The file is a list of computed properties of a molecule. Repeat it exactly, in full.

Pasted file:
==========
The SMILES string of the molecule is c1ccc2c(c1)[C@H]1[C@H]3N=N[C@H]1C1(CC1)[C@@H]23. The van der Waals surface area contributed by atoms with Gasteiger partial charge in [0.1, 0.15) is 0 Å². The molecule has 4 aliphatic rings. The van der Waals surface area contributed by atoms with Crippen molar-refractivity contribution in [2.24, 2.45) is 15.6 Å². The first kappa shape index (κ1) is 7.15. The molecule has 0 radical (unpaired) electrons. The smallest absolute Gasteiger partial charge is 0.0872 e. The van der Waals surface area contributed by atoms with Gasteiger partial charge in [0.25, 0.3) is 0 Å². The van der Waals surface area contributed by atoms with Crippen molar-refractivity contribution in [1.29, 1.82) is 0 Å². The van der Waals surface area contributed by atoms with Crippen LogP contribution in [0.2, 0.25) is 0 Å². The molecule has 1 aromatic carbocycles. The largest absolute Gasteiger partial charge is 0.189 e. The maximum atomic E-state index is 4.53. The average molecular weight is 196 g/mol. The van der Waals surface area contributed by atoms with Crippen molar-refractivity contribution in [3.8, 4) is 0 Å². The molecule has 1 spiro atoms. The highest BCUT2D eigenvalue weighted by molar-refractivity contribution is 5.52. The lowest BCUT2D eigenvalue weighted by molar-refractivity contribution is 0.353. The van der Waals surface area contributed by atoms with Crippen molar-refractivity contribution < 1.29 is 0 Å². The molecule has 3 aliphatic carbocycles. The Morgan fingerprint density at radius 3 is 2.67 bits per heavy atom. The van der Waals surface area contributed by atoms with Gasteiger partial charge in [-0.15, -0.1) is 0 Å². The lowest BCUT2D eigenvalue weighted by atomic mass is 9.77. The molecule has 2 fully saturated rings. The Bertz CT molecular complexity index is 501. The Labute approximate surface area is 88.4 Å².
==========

The SMILES string of the molecule is c1ccc2c(c1)[C@H]1[C@H]3N=N[C@H]1C1(CC1)[C@@H]23. The van der Waals surface area contributed by atoms with Gasteiger partial charge in [0.1, 0.15) is 0 Å². The molecule has 4 aliphatic rings. The van der Waals surface area contributed by atoms with Crippen molar-refractivity contribution in [2.24, 2.45) is 15.6 Å². The first kappa shape index (κ1) is 7.15. The molecule has 0 radical (unpaired) electrons. The smallest absolute Gasteiger partial charge is 0.0872 e. The van der Waals surface area contributed by atoms with Gasteiger partial charge in [0.25, 0.3) is 0 Å². The van der Waals surface area contributed by atoms with Crippen molar-refractivity contribution in [1.29, 1.82) is 0 Å². The van der Waals surface area contributed by atoms with Crippen LogP contribution in [0.2, 0.25) is 0 Å². The molecule has 1 aromatic carbocycles. The largest absolute Gasteiger partial charge is 0.189 e. The maximum atomic E-state index is 4.53. The average molecular weight is 196 g/mol. The van der Waals surface area contributed by atoms with Crippen molar-refractivity contribution in [3.8, 4) is 0 Å². The molecule has 1 spiro atoms. The highest BCUT2D eigenvalue weighted by molar-refractivity contribution is 5.52. The lowest BCUT2D eigenvalue weighted by molar-refractivity contribution is 0.353. The van der Waals surface area contributed by atoms with Crippen molar-refractivity contribution < 1.29 is 0 Å². The molecule has 3 aliphatic carbocycles. The Morgan fingerprint density at radius 3 is 2.67 bits per heavy atom. The van der Waals surface area contributed by atoms with Gasteiger partial charge in [-0.15, -0.1) is 0 Å². The lowest BCUT2D eigenvalue weighted by atomic mass is 9.77. The molecule has 2 fully saturated rings. The Bertz CT molecular complexity index is 501. The Labute approximate surface area is 88.4 Å².